Baltimore Health Officials Announce New Online Training for Lifesaving Medication Naloxone
Wednesday Feb 17th, 2016
FOR IMMEDIATE RELEASE
BALTIMORE, MD (February 17, 2016)– Baltimore City Health Commissioner Dr. Leana Wen today joined with President and CEO of Behavioral Health System Baltimore, Kathleen Westcoat, EMS Deputy Chief Mark Fletcher, and community partners to announce a new online platform that will train Baltimore City residents how to use naloxone, a medication that completely reverses the effect of an opioid overdose, and receive a “standing order” certification that will allow residents to receive naloxone without a separate prescription. This new module, available at http://www.dontdie.org/getcertified/, was introduced as recent statistics marked a sharp increase in fentanyl-related overdose deaths in Baltimore.
“The staggering increase in fentanyl-related overdose deaths in our city is a public health emergency,” said Baltimore City Health Commissioner Dr. Leana Wen. “Nearly every day in Baltimore, one person dies from drug overdose. It is our obligation to educate and save lives. By offering this new online training we will be able to put this lifesaving medication in the hands of more Baltimoreans.”
In Baltimore, there has been a sharp increase in fentanyl-related deaths. Fentanyl is a potent opioid normally used for medical treatment that is 50 to 100 times more potent than morphine. In the first quarter of 2015, there was a 178 percent increase in fentanyl-related deaths. In October alone, there were 14 deaths related to fentanyl—a 133 percent increase over the previous year. In response, Baltimore City Health Department officials recently sent letters to health leaders across the city urging them to warn people of the dangers of fentanyl-laced heroin and how to reduce risks related to heroin use.
Dr. Wen has declared opioid overdose a public health emergency, and is leading one of the most aggressive opioid overdose prevention campaigns across the country, including:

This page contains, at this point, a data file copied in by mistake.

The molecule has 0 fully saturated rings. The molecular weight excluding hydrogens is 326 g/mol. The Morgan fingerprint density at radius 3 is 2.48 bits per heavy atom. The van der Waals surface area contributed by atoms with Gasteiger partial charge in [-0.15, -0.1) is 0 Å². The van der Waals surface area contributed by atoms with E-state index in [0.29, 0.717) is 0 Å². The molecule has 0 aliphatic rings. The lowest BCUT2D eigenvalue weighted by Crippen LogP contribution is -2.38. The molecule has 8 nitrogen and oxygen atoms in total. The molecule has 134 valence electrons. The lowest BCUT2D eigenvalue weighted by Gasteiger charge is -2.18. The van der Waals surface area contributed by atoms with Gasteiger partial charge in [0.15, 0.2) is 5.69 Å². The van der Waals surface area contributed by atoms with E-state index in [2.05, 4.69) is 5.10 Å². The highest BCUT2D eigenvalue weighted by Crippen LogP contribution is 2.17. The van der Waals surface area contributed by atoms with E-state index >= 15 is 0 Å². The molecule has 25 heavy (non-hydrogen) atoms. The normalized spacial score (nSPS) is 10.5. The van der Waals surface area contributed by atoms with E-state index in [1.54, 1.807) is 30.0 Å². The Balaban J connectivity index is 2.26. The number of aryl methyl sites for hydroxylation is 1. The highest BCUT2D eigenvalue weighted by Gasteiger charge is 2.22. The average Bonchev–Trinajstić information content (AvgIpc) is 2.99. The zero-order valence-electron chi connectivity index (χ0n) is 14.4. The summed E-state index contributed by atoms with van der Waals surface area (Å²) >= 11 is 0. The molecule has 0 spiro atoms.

- Introducing a public awareness campaign on how to use naloxone, “DontDie.org,” and educating drug users about dangers of fentanyl;
- Administering a citywide effort to expand the use of naloxone, training more than 8,000 residents in 2015 alone ; and
- Issuing the State of Maryland’s first blanket prescription to make naloxone available for the city’s 620,000 residents.
“Despite this growing epidemic, opioid overdose is a preventable. When people know how to respond to an overdose and, are equipped with naloxone, we can decrease overdose deaths," said President and CEO of Behavioral Health System Baltimore, Kathleen Westcoat. “Behavioral health treatment providers can be powerful agents of change in reducing overdose deaths. That is why we are calling on our providers to incorporate overdose education into their programs and empower all patients to know how to save a life.”
Today’s release of an online naloxone training module will allow all city residents to get certified in delivering naloxone. These online trainings will dispense a certificate that residents can fill immediately at a pharmacy or receive medication from designated individuals, such as overdose response program trainees without a separate doctor’s prescription. Under standing orders, Dr. Wen serves as the prescriber for all city residents.
"Naloxone has already prevented hundreds of deaths across Baltimore, and through my standing order, we have been able to equip thousands of residents with the opportunity to save a life,” added Dr. Wen. “This online platform is the next step to reduce barriers to naloxone. In Baltimore we believe that naloxone should be part of everyone’s medicine cabinet and everyone’s First Aid kit. We have to remember: if we don’t save live today, there is no chance for a better tomorrow.”
Opioid abuse is an epidemic that kills about 25,000 Americans annually.
To learn more about the online training module, please visit http://dontdie.org/getcertified/
To learn more about standing orders or BCHD’s opioid overdose prevention campaign, please visit: http://health.baltimorecity.gov/opioid-overdose/baltimore-city-overdose-prevention-and-response-information